Pronounced "wah-sheb-altuh", the Luhshootseed name wǝɫǝbʔaltxʷ or Intellectual House is located across the street from the University of Washington's Art building surrounded by native plants from Washington state. It is a space for American Indian and Alaskan Natives to gather, as well as other community members, to share knowledge. 
The Intellectual House is named after Julian Argel who was The University of Washington's Office of Minority Affairs and Diversity long-time Educational Talent Search (ETS) Director for 18 years before he passed away. Julian was a member of the Tsimshian/Haida tribes. He was recognized for helping over 600 low-income, first-generation and native students at the university, 
As a guest, you will be warmly greeted by UW's Native students, and offered a tour of the beautiful space that consist of a large gathering room, meeting room, kitchen, and offices. My new friend took me through the space and explained to me that it took 45 years to legislate for the space to be built. They shared how exciting it was when it first opened up, and that she was still in high school at the time. She also didn't think college was a good fit for her. She called a friend to see if she wanted to go to the opening because there was going to be salmon there. She did get the salmon, but also found a community and folks who were asking and encouraging her to apply to the University of Washington where less than 10 percent of the students come from Native communities. The Intellectual House inspired her to apply to the school, where she is now a leader in her community and you can find her there most days. 
The space was designed by Jones and Jones. The angle of the community room is based off a traditional log house, but not completely. There are large doors that allow canoes to be brought into the space for gatherings like a log house. There is racks on the side which are used to hold the canoes or to store other items like food. To the front of the room there is two welcome images, which have their hands open to welcome people into the space. Then there are a few differences, which are the big fans in place of where a fire would be built in a traditional log house. The floor consist of mostly maple and cedar, but in a log house it would be made of dirt. You can also find a large window in the shape of an upside "U" in the space, and traditionally there are no windows. In the space there is Mother Cedar, which is located in the back of the room, and is a main element which holds the architecture together.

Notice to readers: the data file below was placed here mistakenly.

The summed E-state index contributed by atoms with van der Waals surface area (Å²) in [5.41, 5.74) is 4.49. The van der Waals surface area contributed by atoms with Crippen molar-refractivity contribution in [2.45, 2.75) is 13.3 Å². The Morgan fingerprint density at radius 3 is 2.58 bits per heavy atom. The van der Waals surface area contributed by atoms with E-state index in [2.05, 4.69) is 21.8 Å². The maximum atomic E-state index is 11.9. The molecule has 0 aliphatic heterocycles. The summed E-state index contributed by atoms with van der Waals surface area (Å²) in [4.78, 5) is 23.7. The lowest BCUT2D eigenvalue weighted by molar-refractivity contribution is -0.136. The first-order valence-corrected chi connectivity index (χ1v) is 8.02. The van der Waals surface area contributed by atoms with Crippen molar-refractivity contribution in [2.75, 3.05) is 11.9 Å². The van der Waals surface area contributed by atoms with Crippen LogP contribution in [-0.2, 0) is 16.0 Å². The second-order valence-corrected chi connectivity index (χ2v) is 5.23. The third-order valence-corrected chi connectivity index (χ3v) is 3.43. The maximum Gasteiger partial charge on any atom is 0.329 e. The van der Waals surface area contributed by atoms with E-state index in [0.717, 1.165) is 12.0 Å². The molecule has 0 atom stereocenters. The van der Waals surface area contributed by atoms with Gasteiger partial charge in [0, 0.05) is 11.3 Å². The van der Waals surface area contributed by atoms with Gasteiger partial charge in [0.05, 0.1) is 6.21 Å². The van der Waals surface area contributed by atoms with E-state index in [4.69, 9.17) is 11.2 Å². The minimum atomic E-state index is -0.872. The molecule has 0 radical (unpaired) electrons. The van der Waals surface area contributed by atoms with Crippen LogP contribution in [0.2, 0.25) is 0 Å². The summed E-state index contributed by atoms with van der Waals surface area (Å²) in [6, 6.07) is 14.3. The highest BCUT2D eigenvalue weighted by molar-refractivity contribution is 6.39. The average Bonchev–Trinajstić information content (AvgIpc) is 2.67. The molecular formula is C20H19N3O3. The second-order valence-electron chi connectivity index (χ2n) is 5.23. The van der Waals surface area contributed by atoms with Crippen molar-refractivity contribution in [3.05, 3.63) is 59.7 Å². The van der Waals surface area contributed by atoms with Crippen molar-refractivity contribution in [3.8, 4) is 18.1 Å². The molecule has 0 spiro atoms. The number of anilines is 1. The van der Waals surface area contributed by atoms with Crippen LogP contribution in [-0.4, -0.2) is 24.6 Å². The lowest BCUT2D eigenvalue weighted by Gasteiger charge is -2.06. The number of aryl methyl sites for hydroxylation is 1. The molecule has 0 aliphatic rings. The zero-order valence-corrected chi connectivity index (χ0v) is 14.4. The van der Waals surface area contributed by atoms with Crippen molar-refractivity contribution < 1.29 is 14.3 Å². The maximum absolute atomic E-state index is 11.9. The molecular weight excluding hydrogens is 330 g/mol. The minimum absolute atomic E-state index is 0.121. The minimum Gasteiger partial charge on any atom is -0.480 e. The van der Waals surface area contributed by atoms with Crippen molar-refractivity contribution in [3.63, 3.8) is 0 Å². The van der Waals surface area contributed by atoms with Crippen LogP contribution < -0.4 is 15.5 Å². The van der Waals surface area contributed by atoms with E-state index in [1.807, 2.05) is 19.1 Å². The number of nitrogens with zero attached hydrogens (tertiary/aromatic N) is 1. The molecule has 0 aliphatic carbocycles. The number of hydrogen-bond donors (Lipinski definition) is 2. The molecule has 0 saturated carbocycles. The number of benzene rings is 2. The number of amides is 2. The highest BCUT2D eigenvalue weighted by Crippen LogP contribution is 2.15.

This is the first phase for this building. Community members are currently raising money to build a section addition, that will consist of student programming, meeting spaces, art spaces, and rooms for Elders where the community can go to seek words from. 
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